Monday, January 3, 2011

Economic Development: The New Civil Rights Movement with Artists as Leaders

Hollis Chatelain, Precious Water, 2004
Art gives voice to the voiceless. Meaningful art leads to introspection and action. It raises awareness and challenges the norm.  Some art shocks us to attention while other artworks slowly ease us into action.  Art quilter, Hollis Chatelain, uses her talent to bring attention to international issues - particularly environmental. Her whole cloth painted quilts draw me into the plight of families struggling to meet basic needs due to things like inadequate water supply or deforestation.

Her work makes me think about families in my own community struggling to survive.  Their struggles result from a lack of quality jobs paying a wage that sufficiently covers rent, utilities, food, and clothing.  An underfunded and under-performing public education system only adds to their problems.   What is a family to do when the education system that was meant to prepare their members to compete in a global economy drastically fails them?  Organizations like the Chicago Urban League, the Rainbow Push Coalition, and the National Action Network have embraced economic development and quality education as the leading issues of underrepresented communities.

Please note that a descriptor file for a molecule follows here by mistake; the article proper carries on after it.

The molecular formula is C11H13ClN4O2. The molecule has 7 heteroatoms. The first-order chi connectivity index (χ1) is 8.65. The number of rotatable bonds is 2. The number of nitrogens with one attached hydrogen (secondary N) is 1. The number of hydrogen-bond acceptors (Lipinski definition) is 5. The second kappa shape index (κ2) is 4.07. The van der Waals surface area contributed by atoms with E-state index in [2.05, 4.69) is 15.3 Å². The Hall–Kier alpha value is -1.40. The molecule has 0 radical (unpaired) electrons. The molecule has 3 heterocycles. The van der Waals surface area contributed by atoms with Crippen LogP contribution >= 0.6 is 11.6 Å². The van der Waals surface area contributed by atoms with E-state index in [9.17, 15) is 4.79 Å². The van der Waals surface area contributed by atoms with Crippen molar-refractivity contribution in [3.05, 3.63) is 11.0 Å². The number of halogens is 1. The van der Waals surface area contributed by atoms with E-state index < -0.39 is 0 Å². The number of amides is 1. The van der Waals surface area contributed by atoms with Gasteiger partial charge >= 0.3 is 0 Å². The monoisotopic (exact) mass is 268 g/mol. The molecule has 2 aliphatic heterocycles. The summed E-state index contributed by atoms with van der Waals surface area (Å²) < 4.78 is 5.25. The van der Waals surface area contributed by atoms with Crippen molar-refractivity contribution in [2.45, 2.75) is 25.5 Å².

What can artist do to draw attention to these very important issues?   Marvin Gaye, Joan Baez, and Bob Dylan were just a few of the great artists whose protest songs raised the consciousness of America in the 1960's and 70's.  In the 1930's, F. D. Roosevelt's New Deal included a Cultural Arts Project.  It employed thousands of visual artists, musicians, theater performers, and writers.  Our nation's families, schools, and public spaces were forever impacted by this infusion of culture into American society.  How can artist today take a stand to persuade our nation to embrace the arts as a viable avenue for economic growth?  What can we do to prepare ourselves to be leaders of the movement promoting the business of art?

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